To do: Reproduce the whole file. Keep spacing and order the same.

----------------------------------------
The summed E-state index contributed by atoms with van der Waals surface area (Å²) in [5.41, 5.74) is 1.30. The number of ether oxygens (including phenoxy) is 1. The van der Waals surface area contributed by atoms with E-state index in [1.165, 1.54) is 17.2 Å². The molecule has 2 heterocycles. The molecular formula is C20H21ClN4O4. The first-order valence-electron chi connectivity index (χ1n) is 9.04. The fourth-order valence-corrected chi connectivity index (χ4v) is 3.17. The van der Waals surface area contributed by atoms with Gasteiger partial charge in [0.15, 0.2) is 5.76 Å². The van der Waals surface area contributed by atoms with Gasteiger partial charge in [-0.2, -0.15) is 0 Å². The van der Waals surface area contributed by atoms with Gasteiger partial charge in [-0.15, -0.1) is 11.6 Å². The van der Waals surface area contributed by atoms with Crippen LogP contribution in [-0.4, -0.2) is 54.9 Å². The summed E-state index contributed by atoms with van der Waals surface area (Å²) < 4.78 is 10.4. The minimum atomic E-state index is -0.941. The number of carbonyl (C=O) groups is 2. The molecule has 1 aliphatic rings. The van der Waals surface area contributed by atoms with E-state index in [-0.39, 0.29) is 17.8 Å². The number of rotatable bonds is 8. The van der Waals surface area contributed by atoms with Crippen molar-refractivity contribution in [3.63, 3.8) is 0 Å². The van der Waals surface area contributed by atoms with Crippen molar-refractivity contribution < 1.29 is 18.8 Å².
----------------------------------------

The summed E-state index contributed by atoms with van der Waals surface area (Å²) in [5.41, 5.74) is 1.30. The number of ether oxygens (including phenoxy) is 1. The van der Waals surface area contributed by atoms with E-state index in [1.165, 1.54) is 17.2 Å². The molecule has 2 heterocycles. The molecular formula is C20H21ClN4O4. The first-order valence-electron chi connectivity index (χ1n) is 9.04. The fourth-order valence-corrected chi connectivity index (χ4v) is 3.17. The van der Waals surface area contributed by atoms with Gasteiger partial charge in [0.15, 0.2) is 5.76 Å². The van der Waals surface area contributed by atoms with Gasteiger partial charge in [-0.2, -0.15) is 0 Å². The van der Waals surface area contributed by atoms with Gasteiger partial charge in [-0.15, -0.1) is 11.6 Å². The van der Waals surface area contributed by atoms with Crippen LogP contribution in [-0.4, -0.2) is 54.9 Å². The summed E-state index contributed by atoms with van der Waals surface area (Å²) < 4.78 is 10.4. The minimum atomic E-state index is -0.941. The number of carbonyl (C=O) groups is 2. The molecule has 1 aliphatic rings. The van der Waals surface area contributed by atoms with E-state index in [-0.39, 0.29) is 17.8 Å². The number of rotatable bonds is 8. The van der Waals surface area contributed by atoms with Crippen molar-refractivity contribution in [3.63, 3.8) is 0 Å². The van der Waals surface area contributed by atoms with Crippen molar-refractivity contribution < 1.29 is 18.8 Å².